Quill said downthread, “Got me immune to the charming-but-selfish and charming-but-lazy really quick” and that’s a really good way to describe these people, so I’m adding it here!

        4. tamarack and fireweed*

          By internally stepping back from the warm-and-fuzzy glow that the interview generated when looking at the application file as a whole, and *especially* not forming a positive assessment of their personality just on the strength of one’s own interaction, without talking to former co-workers / managers.

      1. Falling Diphthong*

        Fascinating child development thing: The researchers were trying to figure out why they had marked certain kids as high in emotional intelligence while their teachers marked them low; turned out that the teachers viewed manipulation as a negative, while the researchers awarded you high marks for your ability to manipulate others into carrying out your will.

        1. After 33 years ...*

          Number of children teachers had known > number of children researchers had known….

          1. Princess Xena*

            To be fair, if you classify emotional intelligence as ‘ability to reliably read other people and know what makes them tick’ rather than empathy, the researchers aren’t completely wrong.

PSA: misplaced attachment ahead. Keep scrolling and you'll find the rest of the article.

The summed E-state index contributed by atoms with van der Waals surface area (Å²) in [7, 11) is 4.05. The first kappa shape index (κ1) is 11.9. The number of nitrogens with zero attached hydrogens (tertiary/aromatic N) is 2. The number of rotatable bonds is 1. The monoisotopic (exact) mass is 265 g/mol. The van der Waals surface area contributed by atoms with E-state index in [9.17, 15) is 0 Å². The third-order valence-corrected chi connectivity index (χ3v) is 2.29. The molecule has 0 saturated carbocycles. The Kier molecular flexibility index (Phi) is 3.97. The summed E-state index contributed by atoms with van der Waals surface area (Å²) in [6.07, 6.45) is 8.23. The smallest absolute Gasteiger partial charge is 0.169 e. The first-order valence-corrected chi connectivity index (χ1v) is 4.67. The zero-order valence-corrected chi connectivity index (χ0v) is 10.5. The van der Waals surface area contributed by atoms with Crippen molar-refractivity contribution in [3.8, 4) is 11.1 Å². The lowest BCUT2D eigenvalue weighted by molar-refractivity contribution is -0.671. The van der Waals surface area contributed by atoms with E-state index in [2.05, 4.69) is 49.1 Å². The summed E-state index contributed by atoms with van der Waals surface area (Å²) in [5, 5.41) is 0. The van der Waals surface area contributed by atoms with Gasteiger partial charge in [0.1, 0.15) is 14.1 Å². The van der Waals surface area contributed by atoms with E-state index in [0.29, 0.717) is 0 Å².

1. Falling Diphthong*

              Exactly. Being good at reading people doesn’t mean you only use that skill to help or comfort people.

        2. mlem*

          I took a new-senior-role training (after being a senior for over a decade; we were trying to fill by training record with anything new). The training included a section on emotional intelligence, and we were asked to nominate famous people who displayed it. Elon Musk was proposed by one of my fellow trainees … and accepted by the trainers. Tweener-edgelord-wannabe ELON MUSK. But if you interpret “emotional intelligence” as “having the ability to manipulate people until you get your way” ….

    14. Falling Diphthong*

      It’s the inverse of the person who would be good at the mechanics of the job but is incredibly awkward at interviews and can’t convey that. Awkward Annie gets written off and Charming Cher offered the job. Someone who knows both well can see that Annie would do great in this role and be immune to Cher’s charm–but for someone just meeting both, Cher is the one who seems to really have things together and be someone you could trust to take this off your hands.

    15. Don't Want To Be Identified For This One*